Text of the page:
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Katy Romanou

(b Athens, Greece, May 5, 1969). Greek musicologist specialising in Byzantine music, university professor, cantor, and choir conductor. Chaldaeakes studied theology at the University of Athens. Due to his musical talent and vast knowledge of church music, he was employed in 1992 in the newly established music department of the same university, to assist professor Gregorios Stathis, the first teacher of Byzantine music in the department. In 1998 he earned the PhD in musicology there, and in 1999 he was elected a faculty member of the music department.

He is a diligent and ingenious researcher, with over 150 publications in Greek and other languages on Byzantine and post-Byzantine music and musicians. His scientific competence is well represented in the voluminous collection of Stathis’ writings that he edited in 2001. Aiming at closer communication between Greek and Western musicologists, he has collaborated with musicologists in the USA, England, Austria, Denmark, and Russia. As of ...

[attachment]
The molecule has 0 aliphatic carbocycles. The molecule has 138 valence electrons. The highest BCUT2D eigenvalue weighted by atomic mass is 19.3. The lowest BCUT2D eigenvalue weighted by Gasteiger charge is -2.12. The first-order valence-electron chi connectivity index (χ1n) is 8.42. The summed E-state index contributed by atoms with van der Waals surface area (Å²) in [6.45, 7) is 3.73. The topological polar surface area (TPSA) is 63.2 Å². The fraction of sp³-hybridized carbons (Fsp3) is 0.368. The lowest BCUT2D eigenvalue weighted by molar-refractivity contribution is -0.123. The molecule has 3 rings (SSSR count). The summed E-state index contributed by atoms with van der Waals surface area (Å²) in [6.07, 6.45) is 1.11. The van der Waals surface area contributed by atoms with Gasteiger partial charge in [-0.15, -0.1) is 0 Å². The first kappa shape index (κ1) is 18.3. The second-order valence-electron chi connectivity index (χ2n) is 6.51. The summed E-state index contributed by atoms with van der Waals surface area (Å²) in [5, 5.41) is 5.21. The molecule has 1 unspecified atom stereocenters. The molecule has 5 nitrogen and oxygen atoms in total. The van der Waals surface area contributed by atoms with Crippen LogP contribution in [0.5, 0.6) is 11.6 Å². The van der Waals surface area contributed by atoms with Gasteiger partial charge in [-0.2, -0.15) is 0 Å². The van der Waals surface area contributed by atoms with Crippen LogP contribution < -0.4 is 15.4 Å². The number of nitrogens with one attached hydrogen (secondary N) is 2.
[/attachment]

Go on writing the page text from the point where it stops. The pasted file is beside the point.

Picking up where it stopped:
Article

Armineh Grigorian

revised by Robert Atayan and Aram Kerovpyan

[Gomidas Vartabed; Soghomonian, Soghomon]

(b Kütahya, Turkey, Oct 8, 1869; d Paris, Oct 22, 1935). Armenian composer, ethnomusicologist, choral conductor, singer and teacher. One of the first Armenians to have a classical Western musical education, as well as instruction in the music of his own people, he laid the foundations for a distinctive national style in his many songs and choruses, all of which are deeply influenced by the folk and church traditions of Armenia. His work on Armenian folksong is also of musicological importance.

Robert Atayan, revised by Aram Kerovpyan

Both of his parents (his father Gevorg Soghomonian was a cobbler) had gifts for music and poetry; in 1881, however, the boy was orphaned and sent to Armenia to study at the Gevork’ian Theological Seminary in Vagharshapat (now Edjmiadzine), and was ordained as a celibate priest in 1894, being given the name Komitas (a 7th-century Catholicos who was also a hymn composer). There his beautiful voice and his musical talents attracted notice, and under Sahak Amatuni’s guidance he mastered the theory and practice of Armenian liturgical singing. He also made decisive contact with folksong, to the collection and study of which he gave himself wholeheartedly. When he had only just learnt Armenian modern notation he set about recording the songs of the Ararat valley peasants and immigrant Armenians of other regions. Although he had no knowledge of European music theory, he harmonized these songs for performance with a student choir at the academy. His earliest surviving collection of folk melodies dates from ...